Road, pothole repair shifted to San Francisco voters 

click to enlarge Banking on a bond: Spending on streets would increase to $65 million in the current fiscal year if Proposition B passes. (Examiner file photo) - BANKING ON A BOND: SPENDING ON STREETS WOULD INCREASE TO $65 MILLION IN THE CURRENT FISCAL YEAR IF PROPOSITION B PASSES. (EXAMINER FILE PHOTO)
  • Banking on a bond: Spending on streets would increase to $65 million in the current fiscal year if Proposition B passes. (Examiner file photo)
  • Banking on a bond: Spending on streets would increase to $65 million in the current fiscal year if Proposition B passes. (Examiner file photo)

While Mayor Ed Lee promotes himself as the “infrastructure mayor,” he reduced funding for street repairs to a six-year low in the city budget despite deteriorating road conditions and then asked voters to approve a quarter-billion-dollar bond this November to repave roads and fill potholes.

The City has long faced criticism for not including enough funding in its annual budget to fund street repaving. Former Mayor Gavin Newsom made it one of his priorities to increase funding for streets and under his watch. The City’s budget for streets and pothole repairs increased from $11 million in fiscal year 2003-04 to a high of $50.6 million last fiscal year.

But Lee’s city budget for the current fiscal year slashed funding for street resurfacing by more than half to $23.8 million.

Mayoral spokeswoman Christine Falvey said that the amount was chosen in anticipation of Proposition B, the $248 million street bond measure, passing.

“There was a $306 million deficit to plug,” Falvey said, “It was a very challenging year.”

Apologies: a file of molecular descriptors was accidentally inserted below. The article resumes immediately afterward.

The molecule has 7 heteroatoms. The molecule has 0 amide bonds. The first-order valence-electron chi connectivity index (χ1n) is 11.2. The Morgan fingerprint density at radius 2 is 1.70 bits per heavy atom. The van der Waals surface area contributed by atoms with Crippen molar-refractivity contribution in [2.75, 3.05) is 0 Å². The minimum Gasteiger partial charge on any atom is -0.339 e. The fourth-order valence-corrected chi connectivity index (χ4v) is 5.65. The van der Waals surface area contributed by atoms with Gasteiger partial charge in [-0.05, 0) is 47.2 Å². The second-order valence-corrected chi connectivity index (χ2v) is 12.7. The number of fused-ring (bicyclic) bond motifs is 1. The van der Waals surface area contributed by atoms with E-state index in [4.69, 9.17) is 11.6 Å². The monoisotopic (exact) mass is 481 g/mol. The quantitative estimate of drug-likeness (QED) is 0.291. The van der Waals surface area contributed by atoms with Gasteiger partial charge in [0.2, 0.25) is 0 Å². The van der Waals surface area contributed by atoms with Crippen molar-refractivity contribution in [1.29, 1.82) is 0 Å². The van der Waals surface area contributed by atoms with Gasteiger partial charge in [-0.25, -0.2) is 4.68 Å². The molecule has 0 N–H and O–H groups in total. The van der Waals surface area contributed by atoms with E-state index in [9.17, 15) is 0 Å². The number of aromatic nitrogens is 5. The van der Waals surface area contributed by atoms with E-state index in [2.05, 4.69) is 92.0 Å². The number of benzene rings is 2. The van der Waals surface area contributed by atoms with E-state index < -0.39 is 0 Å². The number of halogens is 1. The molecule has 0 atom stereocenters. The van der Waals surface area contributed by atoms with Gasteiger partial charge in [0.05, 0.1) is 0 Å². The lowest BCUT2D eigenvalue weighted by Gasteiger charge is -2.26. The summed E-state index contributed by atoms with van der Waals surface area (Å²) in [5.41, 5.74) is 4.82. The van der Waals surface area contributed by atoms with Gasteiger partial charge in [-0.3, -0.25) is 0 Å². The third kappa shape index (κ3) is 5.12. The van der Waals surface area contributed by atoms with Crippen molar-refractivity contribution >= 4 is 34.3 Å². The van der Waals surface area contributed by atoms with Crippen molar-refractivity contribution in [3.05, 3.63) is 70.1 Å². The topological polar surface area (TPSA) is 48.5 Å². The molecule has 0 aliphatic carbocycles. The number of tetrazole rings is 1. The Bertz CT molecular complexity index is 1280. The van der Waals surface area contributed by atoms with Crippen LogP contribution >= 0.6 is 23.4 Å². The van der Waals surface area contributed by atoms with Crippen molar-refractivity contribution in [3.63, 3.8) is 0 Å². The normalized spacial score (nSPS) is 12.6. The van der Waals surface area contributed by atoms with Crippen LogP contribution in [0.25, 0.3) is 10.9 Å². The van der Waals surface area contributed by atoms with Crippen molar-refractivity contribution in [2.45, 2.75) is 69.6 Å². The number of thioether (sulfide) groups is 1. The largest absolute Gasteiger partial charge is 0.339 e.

If Prop. B passes, which will require a two-thirds vote, spending on streets would increase to $65 million in the current fiscal year.

“It would be at a record high,” Falvey said. The overall pavement condition index will move from 64 to 66 out of 100.

But critics of the bond, like the Coaliton for San Francisco Neighborhoods and San Francisco Tomorrow, have called it a “double tax” or a reward to “city government for doing such a bad job.”

“Part of the game of chess was hoping the bond would be approved this November and that we would get away with it,” said Supervisor Mark Farrell, who was one of two supervisors who opposed the bond. “It’s the wrong move.” He said The City should be funding these basic maintenance needs through its existing revenues.

Falvey said Lee views the bond as a short-term solution, during the next two years. He is committed to finding a long-term sustainable financing plan to pay for street repairs, she said.

Lee’s infrastructure record has become an issue in the mayor’s race. Lee was head of the Department of Public Works, which is in charge of street resurfacing, from 2000 to 2005, and then became the city administrator. City Attorney and mayoral candidate Dennis Herrera has criticized Lee for lacking leadership to ensure adequate investment in The City’s capital needs.

“For the last decade, Ed Lee did an abysmal job as the person in charge of San Francisco’s infrastructure,” Herrera said in an Oct. 18 statement.

Tony Winnicker, Lee’s campaign spokesman, dismissed Herrera’s criticism and said Lee “has been one of City Hall’s loudest voices for fixing our streets.”

Winnicker noted that in 2002, when Lee was director of Public Works, Lee went to the Board of Supervisors and wore a hard hat to draw attention to the need to start investing more in streets.

Fixing holes

A look at The City’s spending on street resurfacing and pothole repairs:

2003-04: $11.00M
2004-05: $12.96M
2005-06: $22.36M
2006-07: $30.69M
2007-08: $36.37M
2008-09: $48.74M
2009-10: $41.73M
2010-11: $50.67M
2011-12: *$23.77M

jsabatini@sfexaminer.com

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